Friday, 19 August 2011

FANTASY REVIEW: Ancient Blades Trilogy 2: A Thief in the Night - David Chandler

Release Date: 04/08/11


Enter a world of darkness and danger, honour, daring and destiny in David Chandler’s magnificent epic trilogy: The Ancient Blades.

It takes a thief to destroy a demon…

Circumstance made him a criminal.
Destiny may make him a hero.

As a thief, Malden is unparalleled in the Free City of Ness. But he has no desire to take up arms against the forces of horrific evil. By saving the life of the knight Croy, however, Malden has bound himself to an ancient, noble brotherhood…and he now possesses a magical weapon forged at the dawn of time – one of only seven swords capable of destroying demons.

Malden fears accompanying Croy and the barbarian Mörget on their quest to dispatch a foul creature of nightmare…nor does he want to disturb the vengeful dead. But with an assassin on his heels, the young cutpurse is left with no choice but to follow. And there is the comely sorceress, Cythera, to consider – promised to Croy but in love with Malden – not to mention the fabulous treasure rumoured to be waiting in the inescapable depths of the demon’s lair…


For me, the first book is always one that announces an author to a genre, yet its always the second book that can either earn them their own triumph or damn them to the gallows. So with this, his second Fantasy title to be released in the Ancient Blades Trilogy, David Wellington had to make up for a sadly disappointing (in my opinion) fantasy debut which I felt concentrated more on centralising the world than any real solid characters or development, which for me is a huge error.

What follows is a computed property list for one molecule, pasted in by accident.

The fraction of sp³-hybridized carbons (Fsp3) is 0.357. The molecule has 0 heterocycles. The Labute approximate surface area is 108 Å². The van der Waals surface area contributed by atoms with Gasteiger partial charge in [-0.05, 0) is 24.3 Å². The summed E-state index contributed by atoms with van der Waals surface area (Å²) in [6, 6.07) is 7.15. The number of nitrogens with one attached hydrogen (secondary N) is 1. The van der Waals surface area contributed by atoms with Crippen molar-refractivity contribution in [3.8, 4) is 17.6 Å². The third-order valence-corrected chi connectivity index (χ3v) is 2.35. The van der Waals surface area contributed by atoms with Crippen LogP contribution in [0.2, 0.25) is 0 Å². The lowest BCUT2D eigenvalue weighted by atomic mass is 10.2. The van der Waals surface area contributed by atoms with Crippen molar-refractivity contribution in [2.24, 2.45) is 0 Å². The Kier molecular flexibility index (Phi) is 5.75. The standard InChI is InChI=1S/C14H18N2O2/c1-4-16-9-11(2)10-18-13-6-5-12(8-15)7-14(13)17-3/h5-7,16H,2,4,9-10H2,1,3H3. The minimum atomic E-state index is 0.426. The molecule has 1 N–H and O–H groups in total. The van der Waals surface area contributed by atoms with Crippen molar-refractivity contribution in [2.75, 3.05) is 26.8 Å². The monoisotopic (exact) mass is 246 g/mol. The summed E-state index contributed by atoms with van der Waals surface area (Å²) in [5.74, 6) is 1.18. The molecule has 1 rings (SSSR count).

So what did this book do? For me, this title restored a lot of my faith in him as an author as it allowed his writing skills to come to the fore as the plot moves forward at quite a pace. The characters pick up from their original 2d impressions to be more fleshed so that they stand out and when you add crisp prose alongside some good dialogue (with the addition of a cracking undercurrent) which made this book vastly superior to its predecessor. I really am now looking forward to the third and final part.

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